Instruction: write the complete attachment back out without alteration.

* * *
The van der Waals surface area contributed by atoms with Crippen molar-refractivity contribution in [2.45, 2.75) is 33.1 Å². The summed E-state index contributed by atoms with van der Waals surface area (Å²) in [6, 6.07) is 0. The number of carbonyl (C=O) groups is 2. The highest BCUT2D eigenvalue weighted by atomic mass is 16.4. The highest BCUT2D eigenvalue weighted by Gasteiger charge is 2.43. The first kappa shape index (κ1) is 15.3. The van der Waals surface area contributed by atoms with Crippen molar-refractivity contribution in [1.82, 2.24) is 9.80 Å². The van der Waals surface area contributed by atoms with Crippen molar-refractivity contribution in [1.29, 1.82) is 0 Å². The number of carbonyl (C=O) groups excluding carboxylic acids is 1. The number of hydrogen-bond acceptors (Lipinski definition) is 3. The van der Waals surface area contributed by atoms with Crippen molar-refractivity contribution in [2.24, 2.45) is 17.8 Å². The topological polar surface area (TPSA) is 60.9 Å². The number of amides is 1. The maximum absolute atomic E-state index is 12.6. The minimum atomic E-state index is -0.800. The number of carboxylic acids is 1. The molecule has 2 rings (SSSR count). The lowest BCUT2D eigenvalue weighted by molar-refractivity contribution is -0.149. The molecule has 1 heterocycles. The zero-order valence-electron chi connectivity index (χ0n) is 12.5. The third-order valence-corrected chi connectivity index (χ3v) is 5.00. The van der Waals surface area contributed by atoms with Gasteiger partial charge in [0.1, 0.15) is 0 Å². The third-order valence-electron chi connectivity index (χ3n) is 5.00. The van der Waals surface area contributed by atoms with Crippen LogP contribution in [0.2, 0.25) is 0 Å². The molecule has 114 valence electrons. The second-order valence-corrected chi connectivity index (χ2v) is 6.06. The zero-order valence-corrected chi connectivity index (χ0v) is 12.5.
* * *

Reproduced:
The van der Waals surface area contributed by atoms with Crippen molar-refractivity contribution in [2.45, 2.75) is 33.1 Å². The summed E-state index contributed by atoms with van der Waals surface area (Å²) in [6, 6.07) is 0. The number of carbonyl (C=O) groups is 2. The highest BCUT2D eigenvalue weighted by atomic mass is 16.4. The highest BCUT2D eigenvalue weighted by Gasteiger charge is 2.43. The first kappa shape index (κ1) is 15.3. The van der Waals surface area contributed by atoms with Crippen molar-refractivity contribution in [1.82, 2.24) is 9.80 Å². The van der Waals surface area contributed by atoms with Crippen molar-refractivity contribution in [1.29, 1.82) is 0 Å². The number of carbonyl (C=O) groups excluding carboxylic acids is 1. The number of hydrogen-bond acceptors (Lipinski definition) is 3. The van der Waals surface area contributed by atoms with Crippen molar-refractivity contribution in [2.24, 2.45) is 17.8 Å². The topological polar surface area (TPSA) is 60.9 Å². The number of amides is 1. The maximum absolute atomic E-state index is 12.6. The minimum atomic E-state index is -0.800. The number of carboxylic acids is 1. The molecule has 2 rings (SSSR count). The lowest BCUT2D eigenvalue weighted by molar-refractivity contribution is -0.149. The molecule has 1 heterocycles. The zero-order valence-electron chi connectivity index (χ0n) is 12.5. The third-order valence-corrected chi connectivity index (χ3v) is 5.00. The van der Waals surface area contributed by atoms with Gasteiger partial charge in [0.1, 0.15) is 0 Å². The third-order valence-electron chi connectivity index (χ3n) is 5.00. The van der Waals surface area contributed by atoms with Crippen LogP contribution in [0.2, 0.25) is 0 Å². The molecule has 114 valence electrons. The second-order valence-corrected chi connectivity index (χ2v) is 6.06. The zero-order valence-corrected chi connectivity index (χ0v) is 12.5.